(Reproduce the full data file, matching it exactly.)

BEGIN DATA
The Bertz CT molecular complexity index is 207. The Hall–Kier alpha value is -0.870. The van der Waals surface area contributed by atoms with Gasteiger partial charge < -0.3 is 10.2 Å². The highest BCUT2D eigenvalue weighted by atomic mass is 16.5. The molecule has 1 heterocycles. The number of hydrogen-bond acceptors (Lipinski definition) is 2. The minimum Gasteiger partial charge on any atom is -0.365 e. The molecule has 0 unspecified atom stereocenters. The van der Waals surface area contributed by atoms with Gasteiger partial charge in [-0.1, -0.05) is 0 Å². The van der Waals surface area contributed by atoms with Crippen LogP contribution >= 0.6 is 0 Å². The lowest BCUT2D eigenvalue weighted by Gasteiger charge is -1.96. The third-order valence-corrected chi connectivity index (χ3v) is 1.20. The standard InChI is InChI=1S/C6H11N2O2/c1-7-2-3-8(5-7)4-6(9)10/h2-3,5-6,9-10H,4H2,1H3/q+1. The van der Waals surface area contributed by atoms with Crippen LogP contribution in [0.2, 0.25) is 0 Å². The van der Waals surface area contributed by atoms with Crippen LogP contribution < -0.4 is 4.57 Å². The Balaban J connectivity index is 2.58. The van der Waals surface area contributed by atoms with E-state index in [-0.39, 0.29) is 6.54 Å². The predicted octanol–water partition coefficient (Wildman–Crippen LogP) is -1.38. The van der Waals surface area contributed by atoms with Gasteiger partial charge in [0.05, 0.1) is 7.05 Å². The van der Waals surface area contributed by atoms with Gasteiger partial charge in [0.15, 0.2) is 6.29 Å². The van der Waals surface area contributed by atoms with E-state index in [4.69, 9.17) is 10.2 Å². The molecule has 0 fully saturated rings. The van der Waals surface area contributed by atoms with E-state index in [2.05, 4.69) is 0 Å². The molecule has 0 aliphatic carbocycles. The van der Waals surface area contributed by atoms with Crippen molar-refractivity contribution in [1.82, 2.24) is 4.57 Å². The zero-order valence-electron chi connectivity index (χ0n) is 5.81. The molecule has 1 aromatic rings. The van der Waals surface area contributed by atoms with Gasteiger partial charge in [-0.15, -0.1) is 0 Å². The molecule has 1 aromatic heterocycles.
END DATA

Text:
The Bertz CT molecular complexity index is 207. The Hall–Kier alpha value is -0.870. The van der Waals surface area contributed by atoms with Gasteiger partial charge < -0.3 is 10.2 Å². The highest BCUT2D eigenvalue weighted by atomic mass is 16.5. The molecule has 1 heterocycles. The number of hydrogen-bond acceptors (Lipinski definition) is 2. The minimum Gasteiger partial charge on any atom is -0.365 e. The molecule has 0 unspecified atom stereocenters. The van der Waals surface area contributed by atoms with Gasteiger partial charge in [-0.1, -0.05) is 0 Å². The van der Waals surface area contributed by atoms with Crippen LogP contribution >= 0.6 is 0 Å². The lowest BCUT2D eigenvalue weighted by Gasteiger charge is -1.96. The third-order valence-corrected chi connectivity index (χ3v) is 1.20. The standard InChI is InChI=1S/C6H11N2O2/c1-7-2-3-8(5-7)4-6(9)10/h2-3,5-6,9-10H,4H2,1H3/q+1. The van der Waals surface area contributed by atoms with Crippen LogP contribution in [0.2, 0.25) is 0 Å². The van der Waals surface area contributed by atoms with Crippen LogP contribution < -0.4 is 4.57 Å². The Balaban J connectivity index is 2.58. The van der Waals surface area contributed by atoms with E-state index in [-0.39, 0.29) is 6.54 Å². The predicted octanol–water partition coefficient (Wildman–Crippen LogP) is -1.38. The van der Waals surface area contributed by atoms with Gasteiger partial charge in [0.05, 0.1) is 7.05 Å². The van der Waals surface area contributed by atoms with Gasteiger partial charge in [0.15, 0.2) is 6.29 Å². The van der Waals surface area contributed by atoms with E-state index in [4.69, 9.17) is 10.2 Å². The molecule has 0 fully saturated rings. The van der Waals surface area contributed by atoms with E-state index in [2.05, 4.69) is 0 Å². The molecule has 0 aliphatic carbocycles. The van der Waals surface area contributed by atoms with Crippen molar-refractivity contribution in [1.82, 2.24) is 4.57 Å². The zero-order valence-electron chi connectivity index (χ0n) is 5.81. The molecule has 1 aromatic rings. The van der Waals surface area contributed by atoms with Gasteiger partial charge in [-0.15, -0.1) is 0 Å². The molecule has 1 aromatic heterocycles.